The stimulation of insulin secretion in non-insulin-dependent diabetic patients by amino acids and gliclazide in the basal and hyperglycemic state.
Matthews DR., Boland O.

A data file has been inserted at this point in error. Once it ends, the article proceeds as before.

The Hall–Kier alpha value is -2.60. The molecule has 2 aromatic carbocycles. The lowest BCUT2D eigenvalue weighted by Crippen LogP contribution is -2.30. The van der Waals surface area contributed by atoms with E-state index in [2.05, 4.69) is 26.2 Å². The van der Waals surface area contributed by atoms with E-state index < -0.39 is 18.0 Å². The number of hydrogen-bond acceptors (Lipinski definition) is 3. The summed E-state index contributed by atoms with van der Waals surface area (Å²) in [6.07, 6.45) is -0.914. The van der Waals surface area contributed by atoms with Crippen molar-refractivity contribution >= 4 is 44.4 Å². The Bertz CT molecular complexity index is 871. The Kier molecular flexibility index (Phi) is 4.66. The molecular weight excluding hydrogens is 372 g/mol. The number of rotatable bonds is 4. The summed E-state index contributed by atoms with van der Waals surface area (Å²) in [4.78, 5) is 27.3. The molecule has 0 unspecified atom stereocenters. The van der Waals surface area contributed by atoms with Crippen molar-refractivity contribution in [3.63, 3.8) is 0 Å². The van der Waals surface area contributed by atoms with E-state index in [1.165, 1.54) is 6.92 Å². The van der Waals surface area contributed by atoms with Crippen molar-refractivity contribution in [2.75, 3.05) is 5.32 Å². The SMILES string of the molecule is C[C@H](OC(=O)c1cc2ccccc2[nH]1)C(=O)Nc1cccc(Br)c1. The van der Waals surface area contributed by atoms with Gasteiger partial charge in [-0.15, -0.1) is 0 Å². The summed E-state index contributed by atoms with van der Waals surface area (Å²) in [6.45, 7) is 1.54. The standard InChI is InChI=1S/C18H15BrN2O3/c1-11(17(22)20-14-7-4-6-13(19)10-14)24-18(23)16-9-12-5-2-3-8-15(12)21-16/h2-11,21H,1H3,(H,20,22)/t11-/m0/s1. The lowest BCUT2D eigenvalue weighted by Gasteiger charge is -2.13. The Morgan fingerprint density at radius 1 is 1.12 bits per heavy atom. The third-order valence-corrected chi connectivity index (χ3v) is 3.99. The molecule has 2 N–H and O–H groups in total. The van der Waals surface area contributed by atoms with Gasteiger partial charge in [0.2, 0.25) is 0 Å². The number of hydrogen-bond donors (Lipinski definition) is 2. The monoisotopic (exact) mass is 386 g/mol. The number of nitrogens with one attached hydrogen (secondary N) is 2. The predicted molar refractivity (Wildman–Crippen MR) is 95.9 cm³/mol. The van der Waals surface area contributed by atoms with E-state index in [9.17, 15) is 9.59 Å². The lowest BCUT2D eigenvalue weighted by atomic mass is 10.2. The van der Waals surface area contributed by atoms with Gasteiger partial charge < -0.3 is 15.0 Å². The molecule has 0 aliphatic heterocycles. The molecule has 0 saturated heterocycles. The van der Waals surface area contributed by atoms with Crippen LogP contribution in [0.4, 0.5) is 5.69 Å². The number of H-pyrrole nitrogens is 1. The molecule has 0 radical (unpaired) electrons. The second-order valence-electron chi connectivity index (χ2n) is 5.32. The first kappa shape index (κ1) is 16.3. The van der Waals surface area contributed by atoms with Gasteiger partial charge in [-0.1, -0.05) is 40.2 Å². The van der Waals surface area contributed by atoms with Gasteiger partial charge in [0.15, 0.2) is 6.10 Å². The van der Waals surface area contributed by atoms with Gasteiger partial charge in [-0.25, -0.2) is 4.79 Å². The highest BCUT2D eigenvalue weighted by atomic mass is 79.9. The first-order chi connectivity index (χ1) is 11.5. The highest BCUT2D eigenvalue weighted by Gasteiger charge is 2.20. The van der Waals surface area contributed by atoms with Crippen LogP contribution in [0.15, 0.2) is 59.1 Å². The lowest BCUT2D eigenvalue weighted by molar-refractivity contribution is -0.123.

Sulfonylureas stimulate insulin secretion as their predominant contribution toward decreasing blood glucose in diabetic patients. We studied eight gliclazide-treated, non-insulin-dependent diabetic patients on two occasions with a protocol of basal observation for 30 minutes, a 60-minute infusion of randomized leucine or arginine, and a further 90-minute hyperglycemic clamp. Basal glucose was the same on both occasions (mean, 7.82 mmol/L for leucine v 7.79 for arginine, P = NS), and glucose levels declined to 7.50 and 7.25 mmol/L, respectively, by 30 minutes. After leucine infusion, the decline of glucose continued, but stabilized or reversed with arginine such that by the end of the infusions, glucose levels were 6.63 +/- 0.69 mmol/L for leucine and 7.62 +/- 0.67 for arginine (P < .02). Arginine caused a sharp increase in insulin secretion (from 17.8 mU/L to 43.8 mU/L in 6 minutes) at the onset of the infusion, and thereafter insulin secretion was not significantly different throughout either the amino acid or hyperglycemic clamp periods (mean, 42.1 v 44.7 mU/L, respectively, P = NS). By contrast, the leucine infusion caused little acute change in secretion, but augmented it with time from the basal period (17.2 mU/L) to the end of the infusion (29.4 mU/L). During the hyperglycemic clamp period, there was significant further augmentation of insulin secretion, increasing to 81.6 +/- 16 mU/L at the end of the study. Leucine significantly augmented insulin secretion compared with arginine (81.6 +/- 16 v 54.0 +/- 8.4 mU/L, respectively, P < .002). These data suggest that leucine is a better priming agent for sulfonylurea than arginine. Additive effects on insulin secretion may allow the use of combinations of branched chain amino acids (BCAAs) and sulfonylureas to augment insulin secretion in the presence of hyperglycemia.